This Elephant Ears Recipe is a vintage street food dessert. Named for their shape, these light and airy fried pastries are coated with cinnamon and sugar making them impossible to resist!
Elephant Ears Recipe
Just in case you're wondering, elephant ears were actually named for their shape. They're common street fare made famous at state fairs, sold by food trucks and street vendors. They're a vintage goodie that just never gets old. I can remember eating them as a girl and the whimsical name was only a bonus.
Helpful Tips for Making Elephant Ears
I've seen some recipes for elephant ears that use puff pastry for a shortcut. However, this recipe is the classic way to make them from scratch. A few tips for your elephant ears making success:
- Please note, you'll need two ¼ ounce each packets of yeast for this recipe.
- Depending on the size of the dough rounds, you could yield anywhere from 8-12 elephant ears with this recipe.
- That said, you can divide the dough according to how many you want to make. If you're treating a larger group, make them smaller and stretch the servings to accommodate.
- It's important to dust the pastries with cinnamon sugar immediately after removing from the oil so it will adhere to the surface.
- If you're working alone and get a bit behind in the process, you can brush on both sides lightly with melted butter to get cinnamon and sugar to adhere.
- These types of pastries are best made and eaten while warm.
Elephant Ears and More Dessert Recipes to Add to the Menu
- Make your own warm Glazed Yeast Doughnuts at home.
- Bakery style homemade Chocolate Eclairs filled with homemade pastry cream.
- The always delicious Funnel Cakes with your favorite toppings. You may need a fork for this one.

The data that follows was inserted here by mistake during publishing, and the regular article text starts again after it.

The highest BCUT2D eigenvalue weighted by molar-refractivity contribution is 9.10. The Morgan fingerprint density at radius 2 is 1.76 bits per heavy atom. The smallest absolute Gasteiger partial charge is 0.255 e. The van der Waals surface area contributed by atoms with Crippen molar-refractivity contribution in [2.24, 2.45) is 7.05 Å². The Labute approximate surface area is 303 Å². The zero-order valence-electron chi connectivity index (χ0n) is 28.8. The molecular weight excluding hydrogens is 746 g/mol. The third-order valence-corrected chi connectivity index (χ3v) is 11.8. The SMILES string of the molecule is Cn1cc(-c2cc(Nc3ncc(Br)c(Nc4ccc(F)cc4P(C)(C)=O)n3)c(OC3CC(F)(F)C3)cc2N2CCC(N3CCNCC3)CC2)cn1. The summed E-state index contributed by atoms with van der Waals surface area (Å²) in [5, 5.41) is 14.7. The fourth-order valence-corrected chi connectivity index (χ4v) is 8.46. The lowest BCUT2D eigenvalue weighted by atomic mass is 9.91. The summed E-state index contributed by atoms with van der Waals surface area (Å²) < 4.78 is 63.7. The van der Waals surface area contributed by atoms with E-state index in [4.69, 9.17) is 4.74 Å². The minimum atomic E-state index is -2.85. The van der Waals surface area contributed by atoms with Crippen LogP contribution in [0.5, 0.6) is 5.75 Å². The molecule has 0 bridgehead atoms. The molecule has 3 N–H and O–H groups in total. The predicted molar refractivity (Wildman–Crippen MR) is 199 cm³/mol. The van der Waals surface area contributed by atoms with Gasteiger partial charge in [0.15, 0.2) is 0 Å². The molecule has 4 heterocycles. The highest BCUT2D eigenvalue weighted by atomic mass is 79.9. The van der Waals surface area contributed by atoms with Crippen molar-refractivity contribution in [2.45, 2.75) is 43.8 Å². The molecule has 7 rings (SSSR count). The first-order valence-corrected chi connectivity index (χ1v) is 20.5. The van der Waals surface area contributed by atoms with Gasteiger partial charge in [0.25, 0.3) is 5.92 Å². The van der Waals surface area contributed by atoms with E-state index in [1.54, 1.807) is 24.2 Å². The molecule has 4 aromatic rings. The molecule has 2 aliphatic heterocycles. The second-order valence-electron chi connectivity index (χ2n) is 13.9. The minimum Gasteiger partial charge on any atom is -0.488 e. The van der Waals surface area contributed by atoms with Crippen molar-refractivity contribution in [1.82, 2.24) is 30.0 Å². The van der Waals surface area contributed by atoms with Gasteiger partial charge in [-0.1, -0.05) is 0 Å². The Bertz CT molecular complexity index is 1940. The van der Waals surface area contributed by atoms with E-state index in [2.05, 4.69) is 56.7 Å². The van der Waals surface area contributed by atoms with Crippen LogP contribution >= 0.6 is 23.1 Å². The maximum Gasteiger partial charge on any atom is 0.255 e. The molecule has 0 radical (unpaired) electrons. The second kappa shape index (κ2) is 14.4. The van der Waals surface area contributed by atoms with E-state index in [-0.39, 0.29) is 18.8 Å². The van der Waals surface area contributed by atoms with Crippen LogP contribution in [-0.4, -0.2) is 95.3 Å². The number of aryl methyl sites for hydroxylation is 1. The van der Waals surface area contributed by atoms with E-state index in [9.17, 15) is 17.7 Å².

- For breakfast, brunch or dessert easy Glazed Apple Turnovers.
- New Orleans Style Beignets dusted with copious amounts of powdered sugar. Granted, this one will need a plate.
- You may also enjoy this recipe for Italian donuts called Zeppole from Natasha's Kitchen.
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Helpful Kitchen Items:
- 1 ½ cup whole milk
- 1 tsp salt
- 8 Tbsp granulated sugar divided
- 6 Tbsp unsalted butter
- 1 tsp pure vanilla extract
- 2 (¼ oz each) packets rapid rise yeast
- 4 cups all purpose flour
- 2 Tbsp ground cinnamon
- 1 quart vegetable or peanut oil for frying
- To make dough: In a small saucepan, combine milk, salt, butter and 2 tablespoons of sugar on medium heat. Heat while stirring until butter melts and sugar dissolves. Remove from heat, Let cool until warm, about 110°F. Sprinkle yeast on top and let sit for 10 minutes until mixture is foamy and yeast has bloomed.
- Pour mixture into the bowl of a stand mixer fitted with the dough hook. Add vanilla. Mix on low gradually adding the flour until a dough forms. Once all is added, increase the speed and knead for 5 minutes, or until smooth and dough pulls away from the sides of the bowl. (Alternately, knead by hand on a lightly floured non-stick surface.)
- Cover bowl with a damp cloth and let rise 45-60 minutes or until it has doubled in size. Combine cinnamon and reserved 6 Tbsp of sugar, set aside.
- To fry: In a large pot or 12 inch deep skillet, heat 2-3 inches of oil to 360-365°F. Keep roughly in this range.
- Pinch balls of dough about the size of an egg. Roll out into thin sheets. Drop into oil and fry for 1-2 minutes per side or just until puffed and golden. (It may take less time depending on the oil temp and thickness)
- Drain on paper towels and immediately sprinkle with cinnamon sugar. Serve and enjoy. (May brush with melted butter if desired, then sprinkle with cinnamon sugar.)